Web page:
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Just 11,000 jobs lost in November: a sign of improved job market

The US economy lost 11,000 jobs in November, far less than the 125,000 expected losses. Will a jobs recovery gain momentum faster than many economists thought was likely?

Job seekers queue up Tuesday speak to potential employers at a job fair in Philadelphia. The unemployment rate fell to 10 percent in November as employers cut the smallest number of jobs since the recession began.

Matt Rourke/AP

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For the first time in two years, the US economy came tantalizingly close to posting a monthly gain in jobs.

Employer payrolls fell by just 11,000 workers in November, much less than economists expected, according to a Labor Department report Friday. Also, the unemployment rate fell modestly, from 10.2 to 10 percent.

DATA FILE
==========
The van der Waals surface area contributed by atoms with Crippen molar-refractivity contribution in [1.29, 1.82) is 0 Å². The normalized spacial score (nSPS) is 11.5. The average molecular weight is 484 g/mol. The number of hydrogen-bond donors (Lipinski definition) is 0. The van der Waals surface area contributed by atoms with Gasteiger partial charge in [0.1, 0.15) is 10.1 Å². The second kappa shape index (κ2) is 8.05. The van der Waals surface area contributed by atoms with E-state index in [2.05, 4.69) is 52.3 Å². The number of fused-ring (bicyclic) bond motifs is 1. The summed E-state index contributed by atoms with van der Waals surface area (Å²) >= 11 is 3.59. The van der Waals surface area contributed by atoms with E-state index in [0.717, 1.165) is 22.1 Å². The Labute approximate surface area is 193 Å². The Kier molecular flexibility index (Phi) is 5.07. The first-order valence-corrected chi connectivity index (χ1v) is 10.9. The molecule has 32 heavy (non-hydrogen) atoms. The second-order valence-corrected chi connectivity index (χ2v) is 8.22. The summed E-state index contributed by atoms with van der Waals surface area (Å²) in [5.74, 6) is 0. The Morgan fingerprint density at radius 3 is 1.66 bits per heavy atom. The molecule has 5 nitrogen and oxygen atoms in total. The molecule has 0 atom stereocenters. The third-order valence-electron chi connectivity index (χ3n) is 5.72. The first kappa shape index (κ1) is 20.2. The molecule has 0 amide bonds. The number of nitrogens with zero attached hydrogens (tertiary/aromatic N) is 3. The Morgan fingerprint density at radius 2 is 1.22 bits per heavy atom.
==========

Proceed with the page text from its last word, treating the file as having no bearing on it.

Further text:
Although the monthly numbers still show job declines rather than gains, the job market is moving convincingly in a positive direction.

The report suggests that net gains in jobs might begin in the next few months or even weeks.

At a time of high unemployment and consumer pessimism, it raises the question: Could a jobs recovery gather momentum faster than most forecasters expect? Could it even become what's known as a "V"-shaped recovery in jobs – with the gains coming out of recession mirroring the scale and pace of the losses during the recession?

Many economists, after all, had been expecting about 125,000 jobs lost for the month.

"This was the best jobs report, payrolls-wise, since December 2007," says Ken Mayland, president of the research firm ClearView Economics near Cleveland. "It says that job gains are in sight pretty quickly."

Most economists bullish on job growth for 2010

Some forecasters, in fact, expect something akin to a V-shape jobs recovery in the next year.

Mr. Mayland sees the economy adding about 1.5 million jobs next year, a decent pace but one that wouldn't fill much of the 7-million job hole created by the recession.


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